Likewise, the authors also propose that A. afarensis may have had a different thorax shape than previously thought. On the basis of the species’ relative proximity to the split with the chimpanzee lineage and the ribs of Lucy, it had previously been hypothesized that A. afarensis had a funnel-shaped ribcage (narrow at the top, wide at the bottom) which helped the thorax house a big, vat-like stomach in which large amounts of plant food could be processed. The new paper disputes this hypothesis on the basis of five ribs from the upper part of the new specimen’s chest. While the upper ribs of some gorillas were similar to the upper ribs of KSD-VP-1/1, overall the top ribs in the thorax were more like ours than those of living African apes. On this basis the authors state “there is clearly no evidence that the early hominid thorax was ‘funnel-shaped’ as previously claimed”, but this is not necessarily so. The upper part of the thorax may be more like ours – or at least intermediate between ours and that of some gorillas, as was the case with the scapula – but we still do not have a clear picture of what the lower ribcage was like. Given that the references the authors cite related to this point are books and no page numbers are given it is difficult to see how their findings relate to previous research on the subject (such as the restorations made by Peter Schmid which became the basis for the funnel-ribcage restoration). At this point either ridcage hypothesis – “human-like” or “funnel-shaped” – is a hypothesis which requires future discoveries and analysis to support or reject.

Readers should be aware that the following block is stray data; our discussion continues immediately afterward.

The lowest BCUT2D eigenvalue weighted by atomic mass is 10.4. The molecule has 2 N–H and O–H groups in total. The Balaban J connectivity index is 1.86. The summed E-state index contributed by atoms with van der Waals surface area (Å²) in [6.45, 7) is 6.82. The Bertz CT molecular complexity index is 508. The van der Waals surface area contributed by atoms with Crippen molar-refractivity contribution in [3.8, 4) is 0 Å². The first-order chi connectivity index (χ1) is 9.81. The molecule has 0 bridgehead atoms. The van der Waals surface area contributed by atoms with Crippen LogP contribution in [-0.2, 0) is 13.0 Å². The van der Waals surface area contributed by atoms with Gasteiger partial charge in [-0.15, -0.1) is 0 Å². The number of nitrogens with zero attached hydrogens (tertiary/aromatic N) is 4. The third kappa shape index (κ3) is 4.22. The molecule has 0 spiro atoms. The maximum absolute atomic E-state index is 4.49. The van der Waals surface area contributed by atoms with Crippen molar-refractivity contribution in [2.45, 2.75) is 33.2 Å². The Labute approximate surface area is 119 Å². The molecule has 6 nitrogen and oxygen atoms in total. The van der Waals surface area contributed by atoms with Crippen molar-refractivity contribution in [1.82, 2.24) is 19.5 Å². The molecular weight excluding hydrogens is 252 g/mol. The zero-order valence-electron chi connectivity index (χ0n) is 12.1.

In terms of arms and legs, KSD-VP-1/1 appeared to confirm to what had previously been proposed about proportions. Compared to us it would have had long arms, but compared to a chimpanzee it would have had long legs, again highlighting the disparity between the upper and lower body. Even then, the legs of A. afarensis and its relatives only appear to be moderately more elongated than those of their predecessors, and the authors take this to mean that the evolution of slightly longer legs was of limited importance to walking around on the ground.
Looking at KSD-VP-1/1 as a whole, its anatomy was well-adapted to upright walking on the ground. The transition from life in the trees to upright walking had happened long before, and while A. afarensis was still capable of climbing trees it appears to have been more at home on the ground. As stated by the authors, after the initial transition to bipedalism, which preceded A. afarensis, it seems that “highly derived terrestrial bipedality enjoyed a long period of stasis punctuated only occasionally by additional modifications to the postcranium.” Notice two key words there – “stasis” and “punctuated.” As we learn more about human evolution, the stop-and-go pattern of punctuated equilibrium becomes more important to understanding the branching patterns seen in our own family tree.
Haile-Selassie, Y., Latimer, B., Alene, M., Deino, A., Gibert, L., Melillo, S., Saylor, B., Scott, G., & Lovejoy, C. (2010). An early Australopithecus afarensis postcranium from Woranso-Mille, Ethiopia Proceedings of the National Academy of Sciences DOI: 10.1073/pnas.1004527107